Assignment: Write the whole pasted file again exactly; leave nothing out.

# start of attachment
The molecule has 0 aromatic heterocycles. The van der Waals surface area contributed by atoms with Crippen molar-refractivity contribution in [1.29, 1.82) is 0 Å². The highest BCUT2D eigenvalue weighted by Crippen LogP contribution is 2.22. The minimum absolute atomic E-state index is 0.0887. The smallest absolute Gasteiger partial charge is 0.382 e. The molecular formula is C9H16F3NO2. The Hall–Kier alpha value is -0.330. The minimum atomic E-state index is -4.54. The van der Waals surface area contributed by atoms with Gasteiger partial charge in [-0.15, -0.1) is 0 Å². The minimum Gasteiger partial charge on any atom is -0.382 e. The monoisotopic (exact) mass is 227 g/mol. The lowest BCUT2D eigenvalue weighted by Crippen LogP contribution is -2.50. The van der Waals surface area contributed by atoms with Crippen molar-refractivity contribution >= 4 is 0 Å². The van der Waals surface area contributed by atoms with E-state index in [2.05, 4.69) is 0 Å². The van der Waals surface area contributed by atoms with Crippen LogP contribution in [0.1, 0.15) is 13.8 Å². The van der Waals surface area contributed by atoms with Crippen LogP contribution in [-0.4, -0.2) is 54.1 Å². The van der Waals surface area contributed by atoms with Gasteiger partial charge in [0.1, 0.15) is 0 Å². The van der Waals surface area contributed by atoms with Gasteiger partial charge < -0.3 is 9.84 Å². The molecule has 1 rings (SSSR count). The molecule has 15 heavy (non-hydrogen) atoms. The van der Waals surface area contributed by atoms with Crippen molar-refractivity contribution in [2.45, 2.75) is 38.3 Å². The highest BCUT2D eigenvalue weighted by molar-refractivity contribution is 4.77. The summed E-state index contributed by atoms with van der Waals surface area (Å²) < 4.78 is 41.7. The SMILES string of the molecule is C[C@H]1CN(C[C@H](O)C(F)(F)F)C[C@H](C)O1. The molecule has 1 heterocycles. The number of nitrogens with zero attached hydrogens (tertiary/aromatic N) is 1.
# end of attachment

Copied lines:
The molecule has 0 aromatic heterocycles. The van der Waals surface area contributed by atoms with Crippen molar-refractivity contribution in [1.29, 1.82) is 0 Å². The highest BCUT2D eigenvalue weighted by Crippen LogP contribution is 2.22. The minimum absolute atomic E-state index is 0.0887. The smallest absolute Gasteiger partial charge is 0.382 e. The molecular formula is C9H16F3NO2. The Hall–Kier alpha value is -0.330. The minimum atomic E-state index is -4.54. The van der Waals surface area contributed by atoms with Gasteiger partial charge in [-0.15, -0.1) is 0 Å². The minimum Gasteiger partial charge on any atom is -0.382 e. The monoisotopic (exact) mass is 227 g/mol. The lowest BCUT2D eigenvalue weighted by Crippen LogP contribution is -2.50. The van der Waals surface area contributed by atoms with Crippen molar-refractivity contribution >= 4 is 0 Å². The van der Waals surface area contributed by atoms with E-state index in [2.05, 4.69) is 0 Å². The van der Waals surface area contributed by atoms with Crippen LogP contribution in [0.1, 0.15) is 13.8 Å². The van der Waals surface area contributed by atoms with Crippen LogP contribution in [-0.4, -0.2) is 54.1 Å². The van der Waals surface area contributed by atoms with Gasteiger partial charge in [0.1, 0.15) is 0 Å². The van der Waals surface area contributed by atoms with Gasteiger partial charge < -0.3 is 9.84 Å². The molecule has 1 rings (SSSR count). The molecule has 15 heavy (non-hydrogen) atoms. The van der Waals surface area contributed by atoms with Crippen molar-refractivity contribution in [2.45, 2.75) is 38.3 Å². The highest BCUT2D eigenvalue weighted by molar-refractivity contribution is 4.77. The summed E-state index contributed by atoms with van der Waals surface area (Å²) < 4.78 is 41.7. The SMILES string of the molecule is C[C@H]1CN(C[C@H](O)C(F)(F)F)C[C@H](C)O1. The molecule has 1 heterocycles. The number of nitrogens with zero attached hydrogens (tertiary/aromatic N) is 1.